Problems of the Food System

2097 Words5 Pages

We live in an age in which we have come to expect everything to be instantaneously at our fingertips. We live in an age of instant coffee, instant tea, and even instant mashed potatoes. We can walk down the street at 5 in the morning and get a gallon of milk or even a weeks worth of groceries at our discretion. Even though it is great that food is now readily available at all times, this convenience comes at a price, for both the producer and the consumer. Farmers are cheated out of money and are slaves to big business, workers and animals are mistreated. And, because food now comes at a low cost, it has become cheaper quality and therefore potentially dangerous to the consumer’s health. These problems surrounding the ethics and the procedures of the instantaneous food system are left unchanged due to the obliviousness of the consumers and the dollar signs in the eyes of the government and big business. The problem begins with the mistreatment and exploitation of farmers. Farmers are essentially the back-bone of the entire food system. Large-scale family farms account for 10% of all farms, but 75% of overall food production, (CSS statistics). Without farmers, there would be no food for us to consume. Big business picked up on this right away and began to control the farmers profits and products. When farmers buy their land, they take out a loan in order to pay for their land and farm house and for the livestock, crops, and machinery that are involved in the farming process. Today, the loans are paid off through contracts with big business corporations. Since big business has such a hold over the farmers, they take advantage of this and capitalize on their crops, commodities, and profits. Farmers are life-long slaves to these b... ... middle of paper ... ...g it. As Martin Luther King Jr. once said, “nothing in the world is more dangerous than a sincere ignorance and conscientious stupidity.” Works Cited Schlosser, Eric. Fast Food Nation. N.p.: Harper Perennial, 2001. Print. Pollan, Michael. The Omnivore's Dilemma. N.p.: Penguin Books, 2006. Print. "Monsanto uses patent law to control most of U.S. corn, soy seed market." Cleveland National News. N.p., n.d. Web. 16 Dec. 2009. . "Artificial Hormones." Sustainable Table . N.p., 1 Nov. 2011. Web. 29 Nov. 2011. . "U.S. Food System Facts Sheet." Center for Sustainable Systems . The University of Michigan , 2010. Web. 29 Nov. 2011. . Food Inc. . Prod. Robert Kenner. 2008. CD-ROM.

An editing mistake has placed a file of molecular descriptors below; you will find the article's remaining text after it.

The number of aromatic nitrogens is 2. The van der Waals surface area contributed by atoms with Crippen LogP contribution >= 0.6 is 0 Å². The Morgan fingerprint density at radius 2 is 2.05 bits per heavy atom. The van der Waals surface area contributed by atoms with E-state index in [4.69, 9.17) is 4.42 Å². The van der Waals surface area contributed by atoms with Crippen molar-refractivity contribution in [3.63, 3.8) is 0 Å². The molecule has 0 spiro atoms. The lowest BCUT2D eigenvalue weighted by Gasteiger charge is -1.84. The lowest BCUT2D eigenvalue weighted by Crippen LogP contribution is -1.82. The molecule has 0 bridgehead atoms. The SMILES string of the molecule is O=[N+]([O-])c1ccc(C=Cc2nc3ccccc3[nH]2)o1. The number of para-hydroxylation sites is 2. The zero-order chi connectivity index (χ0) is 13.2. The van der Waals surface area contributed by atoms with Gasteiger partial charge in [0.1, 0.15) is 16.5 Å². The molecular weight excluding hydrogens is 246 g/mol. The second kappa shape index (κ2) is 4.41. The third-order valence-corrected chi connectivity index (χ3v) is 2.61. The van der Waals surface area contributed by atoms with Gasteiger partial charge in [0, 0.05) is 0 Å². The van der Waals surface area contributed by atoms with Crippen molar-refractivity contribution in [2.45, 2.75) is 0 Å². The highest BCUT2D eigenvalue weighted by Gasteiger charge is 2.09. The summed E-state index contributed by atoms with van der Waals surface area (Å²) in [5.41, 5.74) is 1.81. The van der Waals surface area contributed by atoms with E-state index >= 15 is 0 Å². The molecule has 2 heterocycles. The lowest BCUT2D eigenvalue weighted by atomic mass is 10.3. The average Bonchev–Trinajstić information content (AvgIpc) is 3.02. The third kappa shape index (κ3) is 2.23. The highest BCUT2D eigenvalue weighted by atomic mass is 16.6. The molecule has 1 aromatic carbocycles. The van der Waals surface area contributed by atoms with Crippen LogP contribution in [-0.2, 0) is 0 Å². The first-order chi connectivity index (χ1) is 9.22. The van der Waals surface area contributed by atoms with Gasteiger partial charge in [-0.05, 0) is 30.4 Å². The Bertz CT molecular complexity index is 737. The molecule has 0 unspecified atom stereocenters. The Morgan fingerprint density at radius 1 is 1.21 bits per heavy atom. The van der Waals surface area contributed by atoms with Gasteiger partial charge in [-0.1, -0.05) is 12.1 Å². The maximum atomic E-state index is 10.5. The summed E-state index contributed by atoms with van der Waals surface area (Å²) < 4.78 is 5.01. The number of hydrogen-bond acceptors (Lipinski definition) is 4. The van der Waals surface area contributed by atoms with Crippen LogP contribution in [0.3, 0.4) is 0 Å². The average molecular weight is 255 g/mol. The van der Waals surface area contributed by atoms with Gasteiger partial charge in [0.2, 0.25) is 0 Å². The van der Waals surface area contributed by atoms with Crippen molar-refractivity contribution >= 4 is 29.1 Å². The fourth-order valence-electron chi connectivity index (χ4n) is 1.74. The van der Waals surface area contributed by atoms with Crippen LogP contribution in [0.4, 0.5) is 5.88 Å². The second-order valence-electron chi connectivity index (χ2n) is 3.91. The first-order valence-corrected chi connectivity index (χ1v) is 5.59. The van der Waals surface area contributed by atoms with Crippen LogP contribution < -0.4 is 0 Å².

Open Document